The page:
There are few men more hated in the world than “Pharma Bro”, investor and recently convicted fraudster Martin Shkreli. His initial rise to infamy was projected by his company’s price hike on the antiparasitic drug Daraprim but he remained in the spotlight after his successful bid on the one-of-a-kind Wu-Tang Clan album “Once Upon a Time in Shaolin.”
Conceived as an art piece exploring the commodification of music through channels like iTunes, “Once Upon a Time in Shaolin” was recorded in secret over six years and produced as a single double CD, the work was to be auctioned off, with a legal contract saying that the work could not be exploited commercially but it could be redistributed for free or at listening parties. On August 26, 2015, the final sale was announced “in the millions” to “a private collector”, later revealed to be Shkreli by Blooomsburg Businessweek. Wu-Tang Clan leader RZA later explained the sale was agreed before the controversial drug price-hike and subsequently a “significant portion” of the proceeds had been donated to various charities.
Though the actual track listing remains a secret for Shkreli alone, the auction house who handled the album did provide the working titles of the tracks. For about a year, this was all the information we had and Shkreli showed no signs of letting others hear the album. This was until Donald Trump announced his candidacy for President of the United States, when Shkreli promised to release the album if Trump got into the White House. Ultimately, when Trump was announced President Elect, Shkreli streamed the intro and one track.
Intriguingly, along with Wu-Tang Clan, Shkreli promised he’d be releasing his entire unreleased music collection, including tracks from Nirvana and The Beatles. In a tweet after the election, Shkreli teased “Wu, Beatles, 2pac, nirvana, radiohead, Hendrix, brand new, smiths, Elliot smith, Ramones” releases from his vault.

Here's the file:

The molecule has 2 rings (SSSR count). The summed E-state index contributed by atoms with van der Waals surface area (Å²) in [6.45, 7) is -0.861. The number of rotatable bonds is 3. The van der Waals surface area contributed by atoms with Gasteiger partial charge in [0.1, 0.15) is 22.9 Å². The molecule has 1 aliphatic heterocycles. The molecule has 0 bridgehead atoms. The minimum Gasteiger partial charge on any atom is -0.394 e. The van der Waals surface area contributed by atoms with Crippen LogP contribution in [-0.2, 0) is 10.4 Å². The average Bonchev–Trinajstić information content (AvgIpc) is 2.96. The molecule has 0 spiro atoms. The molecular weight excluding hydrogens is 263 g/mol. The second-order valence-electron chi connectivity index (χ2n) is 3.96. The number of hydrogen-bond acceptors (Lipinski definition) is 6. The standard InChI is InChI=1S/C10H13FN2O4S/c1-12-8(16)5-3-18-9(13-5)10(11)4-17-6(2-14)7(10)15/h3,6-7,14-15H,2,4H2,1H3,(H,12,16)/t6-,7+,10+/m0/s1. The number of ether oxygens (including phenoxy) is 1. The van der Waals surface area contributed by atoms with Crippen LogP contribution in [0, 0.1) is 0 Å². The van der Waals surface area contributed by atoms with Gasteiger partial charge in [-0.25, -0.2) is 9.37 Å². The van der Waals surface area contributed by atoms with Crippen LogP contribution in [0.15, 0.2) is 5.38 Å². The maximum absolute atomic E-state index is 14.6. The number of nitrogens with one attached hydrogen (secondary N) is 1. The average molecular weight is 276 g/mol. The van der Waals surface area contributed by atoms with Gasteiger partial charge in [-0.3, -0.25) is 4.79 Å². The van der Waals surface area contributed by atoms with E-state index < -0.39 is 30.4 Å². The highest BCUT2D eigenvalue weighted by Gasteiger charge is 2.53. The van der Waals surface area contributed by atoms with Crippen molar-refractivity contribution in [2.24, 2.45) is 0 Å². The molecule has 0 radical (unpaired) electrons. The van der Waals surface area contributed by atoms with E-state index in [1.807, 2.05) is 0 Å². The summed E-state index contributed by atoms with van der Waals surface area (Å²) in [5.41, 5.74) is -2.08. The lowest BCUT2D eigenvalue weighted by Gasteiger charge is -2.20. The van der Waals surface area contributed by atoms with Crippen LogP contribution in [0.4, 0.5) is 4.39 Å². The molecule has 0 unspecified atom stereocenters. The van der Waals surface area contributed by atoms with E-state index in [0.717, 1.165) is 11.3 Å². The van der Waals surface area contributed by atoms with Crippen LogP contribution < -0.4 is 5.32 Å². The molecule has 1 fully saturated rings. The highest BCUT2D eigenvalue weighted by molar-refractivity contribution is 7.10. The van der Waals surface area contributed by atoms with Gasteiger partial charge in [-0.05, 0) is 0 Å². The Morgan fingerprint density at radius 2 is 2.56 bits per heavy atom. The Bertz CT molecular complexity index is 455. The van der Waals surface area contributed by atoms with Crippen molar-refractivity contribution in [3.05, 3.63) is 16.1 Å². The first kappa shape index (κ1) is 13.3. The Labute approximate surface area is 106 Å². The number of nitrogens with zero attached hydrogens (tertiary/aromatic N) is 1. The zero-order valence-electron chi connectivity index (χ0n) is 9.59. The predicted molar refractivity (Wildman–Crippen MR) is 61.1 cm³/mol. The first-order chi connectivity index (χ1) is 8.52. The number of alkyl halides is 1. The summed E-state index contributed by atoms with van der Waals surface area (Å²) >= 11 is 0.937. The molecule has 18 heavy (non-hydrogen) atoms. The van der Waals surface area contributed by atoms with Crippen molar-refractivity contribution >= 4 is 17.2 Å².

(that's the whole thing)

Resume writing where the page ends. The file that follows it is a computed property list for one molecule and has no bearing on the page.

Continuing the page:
On December 23, 2016, Shkreli claimed he had acquired a two-disc, fully mixed down version of “Tha Carter V”, the long-delayed and rumoured final solo album from Lil Wayne. Recorded during 2013 to 2014, “Tha Carter V” has been the subject of conflict between Lil Wayne and his mentor/label boss Birdman.
During a livestream, Shkreli released two tracks from the project; one track featuring Kendrick Lamar and the other with Justin Bieber. Lawyers from Wayne and Universal Music were quick to issues threats, with Lil Wayne’s camp eventually coming to terms with Shkreli that he would not release any more tracks by the artist.
Shkreli has remained tight-lipped about how he acquired the album, with many believing it to have been retrieved by a hacker who then sold the work on to Shkreli, seeking him out for his history of spending money on music.
It is an undeniable fact that Shkreli is the sole publicly known owner of two of the biggest albums of the last ten years but what of his other claims?
Nirvana is a band that has enjoyed much traffic in tape trading circles, where fans will exchange copies of live show recordings, rare b-sides, radio exclusives and unreleased music. For Shkreli to indicate he has music not found in this community is a bold claim. Despite their brief run from 1987 -1994, the band produced three albums, a b-side collection and a live acoustic album, along with dozens of recordings found in frontman Kurt Cobain’s archives after his death.